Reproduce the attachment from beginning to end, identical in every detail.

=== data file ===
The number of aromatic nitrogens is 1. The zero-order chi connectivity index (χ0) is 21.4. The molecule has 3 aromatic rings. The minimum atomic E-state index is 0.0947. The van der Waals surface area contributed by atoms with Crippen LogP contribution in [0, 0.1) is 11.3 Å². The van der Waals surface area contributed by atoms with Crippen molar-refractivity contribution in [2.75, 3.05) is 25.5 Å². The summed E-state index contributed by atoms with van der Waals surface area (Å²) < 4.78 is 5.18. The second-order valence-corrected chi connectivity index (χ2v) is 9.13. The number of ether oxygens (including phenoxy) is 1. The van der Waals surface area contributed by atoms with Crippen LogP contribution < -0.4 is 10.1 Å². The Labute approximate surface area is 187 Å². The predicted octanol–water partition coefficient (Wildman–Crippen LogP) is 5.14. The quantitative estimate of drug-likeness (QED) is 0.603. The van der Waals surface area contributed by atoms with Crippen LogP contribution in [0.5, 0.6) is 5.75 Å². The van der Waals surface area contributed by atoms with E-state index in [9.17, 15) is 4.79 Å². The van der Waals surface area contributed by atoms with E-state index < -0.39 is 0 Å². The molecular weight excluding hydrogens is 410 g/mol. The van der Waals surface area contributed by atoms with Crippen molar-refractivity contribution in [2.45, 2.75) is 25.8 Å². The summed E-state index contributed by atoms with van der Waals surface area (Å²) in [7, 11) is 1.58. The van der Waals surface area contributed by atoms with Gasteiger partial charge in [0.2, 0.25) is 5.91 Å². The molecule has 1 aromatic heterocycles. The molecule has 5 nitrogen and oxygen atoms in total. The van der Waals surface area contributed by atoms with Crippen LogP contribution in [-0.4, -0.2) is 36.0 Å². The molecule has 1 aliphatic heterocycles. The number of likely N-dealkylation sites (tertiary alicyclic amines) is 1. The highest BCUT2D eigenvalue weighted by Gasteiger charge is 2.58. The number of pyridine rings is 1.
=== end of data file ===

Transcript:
The number of aromatic nitrogens is 1. The zero-order chi connectivity index (χ0) is 21.4. The molecule has 3 aromatic rings. The minimum atomic E-state index is 0.0947. The van der Waals surface area contributed by atoms with Crippen LogP contribution in [0, 0.1) is 11.3 Å². The van der Waals surface area contributed by atoms with Crippen molar-refractivity contribution in [2.75, 3.05) is 25.5 Å². The summed E-state index contributed by atoms with van der Waals surface area (Å²) < 4.78 is 5.18. The second-order valence-corrected chi connectivity index (χ2v) is 9.13. The number of ether oxygens (including phenoxy) is 1. The van der Waals surface area contributed by atoms with Crippen LogP contribution < -0.4 is 10.1 Å². The Labute approximate surface area is 187 Å². The predicted octanol–water partition coefficient (Wildman–Crippen LogP) is 5.14. The quantitative estimate of drug-likeness (QED) is 0.603. The van der Waals surface area contributed by atoms with Crippen LogP contribution in [0.5, 0.6) is 5.75 Å². The van der Waals surface area contributed by atoms with E-state index in [9.17, 15) is 4.79 Å². The van der Waals surface area contributed by atoms with E-state index < -0.39 is 0 Å². The molecular weight excluding hydrogens is 410 g/mol. The van der Waals surface area contributed by atoms with Crippen molar-refractivity contribution in [2.45, 2.75) is 25.8 Å². The summed E-state index contributed by atoms with van der Waals surface area (Å²) in [7, 11) is 1.58. The van der Waals surface area contributed by atoms with Gasteiger partial charge in [0.2, 0.25) is 5.91 Å². The molecule has 1 aromatic heterocycles. The molecule has 5 nitrogen and oxygen atoms in total. The van der Waals surface area contributed by atoms with Crippen LogP contribution in [-0.4, -0.2) is 36.0 Å². The molecule has 1 aliphatic heterocycles. The number of likely N-dealkylation sites (tertiary alicyclic amines) is 1. The highest BCUT2D eigenvalue weighted by Gasteiger charge is 2.58. The number of pyridine rings is 1.